Starting thread: Python Thread
 Java programming ..
Starting thread: C Thread
 Java programming ..
 Java programming ..
 Java programming ..
 Java programming ..
 Java programming ..
 Java programming ..
 Java programming ..
 Java programming ..
 Java programming ..
 Java programming ..
 Java programming ..
 Java programming ..
 Java programming ..
 Java programming ..
 Java programming ..
 Java programming ..
 Java programming ..
 Java programming ..
 Java programming ..
 Java programming ..
 Java programming ..
 Java programming ..
 Java programming ..
 Java programming ..
 Java programming ..
 Java programming ..
 Java programming ..
 Java programming ..
Completed thread: C Thread
Completed thread: Python Thread
Completed thread: Java Thread

Runnable Interface with Lambda Expressions

As we know the Runnable interface is a functional interface so we can use Lambda expression to implement the Runnable interface. The above example can be made even shorter by using Java 8’s lambda expression:
package com.java.multithreading.runnable;

public class ThreadDemo {
    public static void main(String[] args) throws InterruptedException {

        new Thread(() - > {
            System.out.println("Starting thread: " + Thread.currentThread().getName());
            // 2000 milliseconds = 2 seconds
            for (int i = 0; i < 10; i++) {
                System.out.println(" Java programming ..");
                try {
                    Thread.sleep(200);
                } catch (InterruptedException e) {
                    // TODO Auto-generated catch block
                    e.printStackTrace();
                }
            }
            System.out.println("Completed thread: " + Thread.currentThread().getName());
        }, "Java thread").start();

        new Thread(() - > {
            System.out.println("Starting thread: " + Thread.currentThread().getName());
            // 2000 milliseconds = 2 seconds
            for (int i = 0; i < 10; i++) {
                System.out.println(" Python programming ..");
                try {
                    Thread.sleep(200);
                } catch (InterruptedException e) {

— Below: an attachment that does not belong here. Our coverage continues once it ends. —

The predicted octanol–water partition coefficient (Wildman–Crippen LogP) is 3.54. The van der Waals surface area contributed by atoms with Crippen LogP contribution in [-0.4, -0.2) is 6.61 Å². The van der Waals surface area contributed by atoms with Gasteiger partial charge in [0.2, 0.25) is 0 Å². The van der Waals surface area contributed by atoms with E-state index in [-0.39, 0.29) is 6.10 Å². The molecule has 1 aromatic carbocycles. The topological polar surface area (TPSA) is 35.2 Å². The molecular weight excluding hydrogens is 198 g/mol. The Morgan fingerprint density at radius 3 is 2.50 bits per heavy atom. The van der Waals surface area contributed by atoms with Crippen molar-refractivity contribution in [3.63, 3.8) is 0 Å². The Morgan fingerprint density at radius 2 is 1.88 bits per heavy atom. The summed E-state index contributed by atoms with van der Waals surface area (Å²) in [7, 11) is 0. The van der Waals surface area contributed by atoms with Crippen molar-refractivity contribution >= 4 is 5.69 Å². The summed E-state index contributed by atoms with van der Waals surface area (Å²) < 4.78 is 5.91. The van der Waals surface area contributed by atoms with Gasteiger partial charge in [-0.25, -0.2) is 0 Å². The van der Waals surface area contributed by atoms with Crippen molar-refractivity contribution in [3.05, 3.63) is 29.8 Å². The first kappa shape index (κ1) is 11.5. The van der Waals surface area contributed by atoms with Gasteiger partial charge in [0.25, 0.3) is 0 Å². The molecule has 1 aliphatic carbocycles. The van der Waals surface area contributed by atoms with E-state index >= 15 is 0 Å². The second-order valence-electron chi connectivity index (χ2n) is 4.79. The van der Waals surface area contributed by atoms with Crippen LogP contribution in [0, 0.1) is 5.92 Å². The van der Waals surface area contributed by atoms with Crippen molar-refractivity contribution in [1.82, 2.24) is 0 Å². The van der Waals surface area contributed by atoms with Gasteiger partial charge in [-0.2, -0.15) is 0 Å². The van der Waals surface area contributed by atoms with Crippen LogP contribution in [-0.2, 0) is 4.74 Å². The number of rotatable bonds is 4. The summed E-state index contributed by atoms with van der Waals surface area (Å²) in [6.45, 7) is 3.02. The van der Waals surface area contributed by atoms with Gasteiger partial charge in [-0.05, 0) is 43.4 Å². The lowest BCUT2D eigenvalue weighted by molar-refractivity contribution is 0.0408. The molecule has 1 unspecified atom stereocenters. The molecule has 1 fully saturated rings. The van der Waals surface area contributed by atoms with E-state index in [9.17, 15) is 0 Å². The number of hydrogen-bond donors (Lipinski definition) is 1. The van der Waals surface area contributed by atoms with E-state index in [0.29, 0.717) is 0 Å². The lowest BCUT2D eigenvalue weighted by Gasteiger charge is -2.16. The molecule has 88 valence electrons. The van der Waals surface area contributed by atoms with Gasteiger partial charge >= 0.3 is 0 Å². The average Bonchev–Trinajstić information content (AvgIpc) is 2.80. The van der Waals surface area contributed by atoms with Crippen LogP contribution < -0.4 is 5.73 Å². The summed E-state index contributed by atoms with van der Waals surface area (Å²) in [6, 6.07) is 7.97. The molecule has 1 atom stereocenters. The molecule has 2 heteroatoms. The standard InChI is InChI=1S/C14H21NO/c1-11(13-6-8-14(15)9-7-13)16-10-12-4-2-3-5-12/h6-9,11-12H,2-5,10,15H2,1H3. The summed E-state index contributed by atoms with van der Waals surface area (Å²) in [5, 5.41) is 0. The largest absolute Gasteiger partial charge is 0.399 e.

// TODO Auto-generated catch block
                    e.printStackTrace();
                }
            }
            System.out.println("Completed thread: " + Thread.currentThread().getName());
        }, "Python thread").start();

        new Thread(() - > {
            System.out.println("Starting thread: " + Thread.currentThread().getName());
            // 2000 milliseconds = 2 seconds
            for (int i = 0; i < 10; i++) {
                System.out.println(" C programming ..");
                try {
                    Thread.sleep(200);
                } catch (InterruptedException e) {
                    // TODO Auto-generated catch block
                    e.printStackTrace();
                }
            }
            System.out.println("Completed thread: " + Thread.currentThread().getName());
        }, "C thread").start();
    }
}
Output:
Starting thread: Java thread
 Java programming ..
Starting thread: Python thread
 Python programming ..
Starting thread: C thread
 C programming ..
 Java programming ..
 C programming ..
 Python programming ..
 Java programming ..
 C programming ..
 Python programming ..
 Java programming ..
 C programming ..
 Python programming ..
 Java programming ..
 Python programming ..
 C programming ..
 Java programming ..
 Python programming ..
 C programming ..
 Java programming ..
 Python programming ..
 C programming ..
 Java programming ..
 Python programming ..
 C programming ..
 Java programming ..
 Python programming ..
 C programming ..
 Java programming ..
 Python programming ..
 C programming ..
Completed thread: Java thread
Completed thread: Python thread
Completed thread: C thread
Learn Lambda expressions at https://www.javaguides.net/2018/07/java-8-lambda-expressions.html.
Learn functional interfaces at https://www.javaguides.net/2018/07/java-8-functional-interfaces.html.

2. Extending the Thread class

You can create a new thread simply by extending your class from java.lang.Thread and overriding it’s run() method. The run() method contains the code that is executed inside the new thread. Once a thread is created, you can start it by calling the start() method. 
Let's demonstrate how to create and start a Thread by extending java.lang.Thread class. We will create multiple threads and see the result.
Let's create JavaThread class which extends Thread class: